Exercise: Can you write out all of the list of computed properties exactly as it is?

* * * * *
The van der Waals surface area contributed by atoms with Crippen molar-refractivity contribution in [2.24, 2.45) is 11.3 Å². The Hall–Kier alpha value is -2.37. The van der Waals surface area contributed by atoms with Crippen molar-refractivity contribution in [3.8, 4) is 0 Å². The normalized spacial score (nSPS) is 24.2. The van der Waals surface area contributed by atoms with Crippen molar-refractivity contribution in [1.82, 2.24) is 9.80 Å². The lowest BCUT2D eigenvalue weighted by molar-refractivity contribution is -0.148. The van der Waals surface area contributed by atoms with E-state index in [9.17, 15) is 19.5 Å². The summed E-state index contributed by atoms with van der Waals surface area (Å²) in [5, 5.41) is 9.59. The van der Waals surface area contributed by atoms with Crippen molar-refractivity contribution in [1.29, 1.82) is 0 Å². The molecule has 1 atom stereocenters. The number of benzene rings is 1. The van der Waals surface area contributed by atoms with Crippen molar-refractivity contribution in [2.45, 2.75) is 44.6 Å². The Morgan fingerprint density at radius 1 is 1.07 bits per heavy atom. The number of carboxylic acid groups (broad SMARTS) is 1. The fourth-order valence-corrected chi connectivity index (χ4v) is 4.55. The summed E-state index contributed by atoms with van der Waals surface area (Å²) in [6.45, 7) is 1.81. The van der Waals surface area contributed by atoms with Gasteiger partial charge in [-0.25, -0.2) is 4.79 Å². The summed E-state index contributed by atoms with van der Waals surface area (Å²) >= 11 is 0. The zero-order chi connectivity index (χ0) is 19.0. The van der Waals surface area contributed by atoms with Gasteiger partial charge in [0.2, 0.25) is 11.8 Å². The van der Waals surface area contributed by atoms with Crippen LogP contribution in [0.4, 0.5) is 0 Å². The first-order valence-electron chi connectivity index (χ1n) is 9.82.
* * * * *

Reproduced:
The van der Waals surface area contributed by atoms with Crippen molar-refractivity contribution in [2.24, 2.45) is 11.3 Å². The Hall–Kier alpha value is -2.37. The van der Waals surface area contributed by atoms with Crippen molar-refractivity contribution in [3.8, 4) is 0 Å². The normalized spacial score (nSPS) is 24.2. The van der Waals surface area contributed by atoms with Crippen molar-refractivity contribution in [1.82, 2.24) is 9.80 Å². The lowest BCUT2D eigenvalue weighted by molar-refractivity contribution is -0.148. The van der Waals surface area contributed by atoms with E-state index in [9.17, 15) is 19.5 Å². The summed E-state index contributed by atoms with van der Waals surface area (Å²) in [5, 5.41) is 9.59. The van der Waals surface area contributed by atoms with Crippen molar-refractivity contribution in [1.29, 1.82) is 0 Å². The molecule has 1 atom stereocenters. The number of benzene rings is 1. The van der Waals surface area contributed by atoms with Crippen molar-refractivity contribution in [2.45, 2.75) is 44.6 Å². The Morgan fingerprint density at radius 1 is 1.07 bits per heavy atom. The number of carboxylic acid groups (broad SMARTS) is 1. The fourth-order valence-corrected chi connectivity index (χ4v) is 4.55. The summed E-state index contributed by atoms with van der Waals surface area (Å²) in [6.45, 7) is 1.81. The van der Waals surface area contributed by atoms with Gasteiger partial charge in [-0.25, -0.2) is 4.79 Å². The summed E-state index contributed by atoms with van der Waals surface area (Å²) >= 11 is 0. The zero-order chi connectivity index (χ0) is 19.0. The van der Waals surface area contributed by atoms with Gasteiger partial charge in [0.2, 0.25) is 11.8 Å². The van der Waals surface area contributed by atoms with Crippen LogP contribution in [0.4, 0.5) is 0 Å². The first-order valence-electron chi connectivity index (χ1n) is 9.82.